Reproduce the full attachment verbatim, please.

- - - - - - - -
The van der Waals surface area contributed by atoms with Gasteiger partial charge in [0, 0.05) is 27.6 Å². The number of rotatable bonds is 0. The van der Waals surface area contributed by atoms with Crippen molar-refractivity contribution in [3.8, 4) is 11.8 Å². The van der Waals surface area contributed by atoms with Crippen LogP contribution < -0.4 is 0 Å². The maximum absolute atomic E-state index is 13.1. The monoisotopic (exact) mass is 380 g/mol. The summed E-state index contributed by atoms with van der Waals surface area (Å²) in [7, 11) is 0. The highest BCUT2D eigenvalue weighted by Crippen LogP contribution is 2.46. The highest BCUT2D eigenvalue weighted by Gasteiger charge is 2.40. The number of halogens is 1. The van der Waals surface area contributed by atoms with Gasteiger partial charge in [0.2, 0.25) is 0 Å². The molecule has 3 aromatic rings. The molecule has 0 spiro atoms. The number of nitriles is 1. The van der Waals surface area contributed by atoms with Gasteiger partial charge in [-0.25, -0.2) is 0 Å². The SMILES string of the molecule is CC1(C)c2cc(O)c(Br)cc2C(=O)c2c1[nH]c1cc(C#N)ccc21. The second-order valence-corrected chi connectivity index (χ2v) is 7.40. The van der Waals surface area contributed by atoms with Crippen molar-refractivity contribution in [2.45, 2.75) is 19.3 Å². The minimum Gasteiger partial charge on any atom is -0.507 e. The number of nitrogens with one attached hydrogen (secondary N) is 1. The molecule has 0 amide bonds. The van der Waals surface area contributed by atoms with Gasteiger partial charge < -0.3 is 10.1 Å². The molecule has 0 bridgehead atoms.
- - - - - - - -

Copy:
The van der Waals surface area contributed by atoms with Gasteiger partial charge in [0, 0.05) is 27.6 Å². The number of rotatable bonds is 0. The van der Waals surface area contributed by atoms with Crippen molar-refractivity contribution in [3.8, 4) is 11.8 Å². The van der Waals surface area contributed by atoms with Crippen LogP contribution < -0.4 is 0 Å². The maximum absolute atomic E-state index is 13.1. The monoisotopic (exact) mass is 380 g/mol. The summed E-state index contributed by atoms with van der Waals surface area (Å²) in [7, 11) is 0. The highest BCUT2D eigenvalue weighted by Crippen LogP contribution is 2.46. The highest BCUT2D eigenvalue weighted by Gasteiger charge is 2.40. The number of halogens is 1. The van der Waals surface area contributed by atoms with Gasteiger partial charge in [0.2, 0.25) is 0 Å². The molecule has 3 aromatic rings. The molecule has 0 spiro atoms. The number of nitriles is 1. The van der Waals surface area contributed by atoms with Gasteiger partial charge in [-0.25, -0.2) is 0 Å². The SMILES string of the molecule is CC1(C)c2cc(O)c(Br)cc2C(=O)c2c1[nH]c1cc(C#N)ccc21. The second-order valence-corrected chi connectivity index (χ2v) is 7.40. The van der Waals surface area contributed by atoms with Crippen molar-refractivity contribution in [2.45, 2.75) is 19.3 Å². The minimum Gasteiger partial charge on any atom is -0.507 e. The number of nitrogens with one attached hydrogen (secondary N) is 1. The molecule has 0 amide bonds. The van der Waals surface area contributed by atoms with Gasteiger partial charge < -0.3 is 10.1 Å². The molecule has 0 bridgehead atoms.